But you don’t necessarily get shingles because of a chicken pox history.  Chicken pox is caused by the varicella virus.  Unfortunately, after it’s been defeated, this virus doesn’t die.  Weakened, it retires to your spinal cord, or someplace like that, and lurks there harmlessly, perhaps for all of your life, kept down by your ever-vigilant immune system.  But should extreme stress or very hot sun combine with a weakened immune system, the virus will arise to attack again from within, and this time it’s savage.

It is relevant here that shingles tends to strike only the aged.  There’s a very expensive shingles vaccine which American insurance doesn’t cover but which does appear to offer some protection some of the time; it’s intended to boost the aging immune system against this particular virus.  However, as I didn’t even know shingles existed until I fell victim to it (and neither did the only doctor on the island, who failed to diagnose it properly),  I certainly didn’t know about the vaccine.  But yes, we got off the island and back to America, and again I was lucky:  it didn’t go into my right eye and blind me, as it might have done, and eventually it went away.

And now we come to my recent bout of “general viral exanthem” at the age of eighty-two, pushing eighty-three — and to the three-pronged question with which I began:  “Why me, why this, why now?”  I’ve already provided a possible, and to me plausible, answer to part of this question:  I succumbed to this particular virus because it attacks the skin and because my Achilles heel has been, throughout my life, my skin.  The real thrust of the question, however, is why now?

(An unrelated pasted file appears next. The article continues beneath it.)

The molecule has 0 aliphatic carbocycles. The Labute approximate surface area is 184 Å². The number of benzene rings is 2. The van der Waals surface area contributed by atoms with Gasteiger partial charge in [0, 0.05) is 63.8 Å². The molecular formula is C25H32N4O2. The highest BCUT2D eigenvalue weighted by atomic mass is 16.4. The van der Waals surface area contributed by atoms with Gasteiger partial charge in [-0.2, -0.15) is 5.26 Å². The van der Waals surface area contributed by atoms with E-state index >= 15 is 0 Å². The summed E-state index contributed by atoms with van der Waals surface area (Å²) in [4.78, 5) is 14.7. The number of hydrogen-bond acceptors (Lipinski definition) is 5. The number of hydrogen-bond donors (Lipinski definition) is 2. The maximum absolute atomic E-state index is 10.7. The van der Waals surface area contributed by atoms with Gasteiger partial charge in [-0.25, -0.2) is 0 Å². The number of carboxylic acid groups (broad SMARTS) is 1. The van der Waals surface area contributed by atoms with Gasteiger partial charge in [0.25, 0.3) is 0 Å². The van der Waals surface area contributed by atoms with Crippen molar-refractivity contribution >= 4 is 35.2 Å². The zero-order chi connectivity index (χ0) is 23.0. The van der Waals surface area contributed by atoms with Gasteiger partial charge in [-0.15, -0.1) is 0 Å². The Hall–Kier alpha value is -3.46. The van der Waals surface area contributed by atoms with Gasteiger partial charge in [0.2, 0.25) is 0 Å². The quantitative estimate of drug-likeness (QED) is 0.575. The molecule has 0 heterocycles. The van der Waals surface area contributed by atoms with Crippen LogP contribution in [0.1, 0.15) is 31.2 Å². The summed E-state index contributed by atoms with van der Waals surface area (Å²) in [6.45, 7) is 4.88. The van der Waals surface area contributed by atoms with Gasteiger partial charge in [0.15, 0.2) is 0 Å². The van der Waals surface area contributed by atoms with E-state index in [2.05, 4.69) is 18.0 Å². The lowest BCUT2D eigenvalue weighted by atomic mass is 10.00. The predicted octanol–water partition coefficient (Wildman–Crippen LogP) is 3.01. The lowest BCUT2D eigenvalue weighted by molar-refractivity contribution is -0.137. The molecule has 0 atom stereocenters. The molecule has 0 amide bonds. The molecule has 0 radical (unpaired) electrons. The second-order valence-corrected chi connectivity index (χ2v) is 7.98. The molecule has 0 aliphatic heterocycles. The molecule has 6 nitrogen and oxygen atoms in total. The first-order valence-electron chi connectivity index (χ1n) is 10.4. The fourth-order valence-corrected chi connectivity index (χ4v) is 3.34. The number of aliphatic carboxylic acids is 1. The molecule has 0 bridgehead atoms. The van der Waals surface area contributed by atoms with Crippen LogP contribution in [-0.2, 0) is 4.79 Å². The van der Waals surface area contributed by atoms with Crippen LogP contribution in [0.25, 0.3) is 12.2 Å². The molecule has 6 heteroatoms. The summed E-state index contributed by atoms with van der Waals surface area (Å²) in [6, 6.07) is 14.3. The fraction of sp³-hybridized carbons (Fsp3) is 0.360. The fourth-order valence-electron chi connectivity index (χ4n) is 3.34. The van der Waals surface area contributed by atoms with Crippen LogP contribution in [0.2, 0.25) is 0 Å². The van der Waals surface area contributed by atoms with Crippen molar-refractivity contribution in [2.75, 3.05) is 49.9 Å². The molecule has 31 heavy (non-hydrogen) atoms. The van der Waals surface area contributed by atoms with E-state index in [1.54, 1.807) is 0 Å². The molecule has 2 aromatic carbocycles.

One of the interesting things I learned about “general viral exanthem” is that it manifests itself almost exclusively in very young children. Rarely, if at all, in adults.  There are pictures of a four-year old boy online whose face and skin looked exactly like mine (except that he, poor little thing, had it inside his mouth, too).  Very young children have not-yet fully developed immune systems.

That observation seems to me related to why, as a person whose immune system functioned extraordinarily well throughout much of my adult life  — almost too well in the zeal with which it released inflammatory histamines to annihilate invaders of my skin once its outer barrier had been breached — I succumbed to stress-induced eczema in my early sixties and shingles at seventy-seven.  Research has shown,  although it’s evident anyway, even without the data produced by “research,” that the aging process reduces immune response capability.  The elderly succumb to more infections, more inflammatory diseases, more cancer.  Just by way of example, the thymus — which produces T cells to fight off infection — begins to atrophy with age and produces fewer T cells.  Glutathione, the body’s most powerful antioxidant and detoxifying agent, is at its optimal level when you’re 20.  After that, natural production (in the liver) drops by roughly 10% per decade.  By the time you’re 60, you’re producing only a bit over half the amount you had when you went to college.  By my age, less than that.  A compromised liver (like mine) will generate even less.

So a virus to which I might have been impervious at forty or fifty was able to lay me, and my skin, painfully and annoyingly low for three weeks.  Yes, the mast cells still did a great histamine-and-itch production job in trying to burn out the invader, but I still wish the virus had been unable to gain a foothold in the first place, so they hadn’t had to.